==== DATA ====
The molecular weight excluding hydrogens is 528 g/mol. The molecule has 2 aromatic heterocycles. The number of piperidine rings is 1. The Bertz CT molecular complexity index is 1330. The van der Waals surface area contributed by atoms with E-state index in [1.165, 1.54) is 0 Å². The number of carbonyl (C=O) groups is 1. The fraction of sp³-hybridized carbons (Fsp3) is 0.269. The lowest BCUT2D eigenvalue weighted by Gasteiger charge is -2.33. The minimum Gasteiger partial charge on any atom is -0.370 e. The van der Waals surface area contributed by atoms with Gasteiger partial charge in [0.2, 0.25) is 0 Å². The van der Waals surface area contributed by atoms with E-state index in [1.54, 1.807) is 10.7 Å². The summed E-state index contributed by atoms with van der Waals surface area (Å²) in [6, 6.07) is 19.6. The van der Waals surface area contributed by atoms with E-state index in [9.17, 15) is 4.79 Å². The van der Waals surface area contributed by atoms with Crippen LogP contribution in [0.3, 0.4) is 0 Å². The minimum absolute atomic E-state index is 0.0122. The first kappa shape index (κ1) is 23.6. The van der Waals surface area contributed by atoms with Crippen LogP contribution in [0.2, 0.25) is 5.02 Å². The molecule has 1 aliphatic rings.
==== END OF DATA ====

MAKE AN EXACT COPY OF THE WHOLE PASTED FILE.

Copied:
The molecular weight excluding hydrogens is 528 g/mol. The molecule has 2 aromatic heterocycles. The number of piperidine rings is 1. The Bertz CT molecular complexity index is 1330. The van der Waals surface area contributed by atoms with E-state index in [1.165, 1.54) is 0 Å². The number of carbonyl (C=O) groups is 1. The fraction of sp³-hybridized carbons (Fsp3) is 0.269. The lowest BCUT2D eigenvalue weighted by Gasteiger charge is -2.33. The minimum Gasteiger partial charge on any atom is -0.370 e. The van der Waals surface area contributed by atoms with Gasteiger partial charge in [0.2, 0.25) is 0 Å². The van der Waals surface area contributed by atoms with E-state index in [1.54, 1.807) is 10.7 Å². The summed E-state index contributed by atoms with van der Waals surface area (Å²) in [6, 6.07) is 19.6. The van der Waals surface area contributed by atoms with E-state index in [9.17, 15) is 4.79 Å². The van der Waals surface area contributed by atoms with Crippen LogP contribution in [0.3, 0.4) is 0 Å². The minimum absolute atomic E-state index is 0.0122. The first kappa shape index (κ1) is 23.6. The van der Waals surface area contributed by atoms with Crippen LogP contribution in [0.2, 0.25) is 5.02 Å². The molecule has 1 aliphatic rings.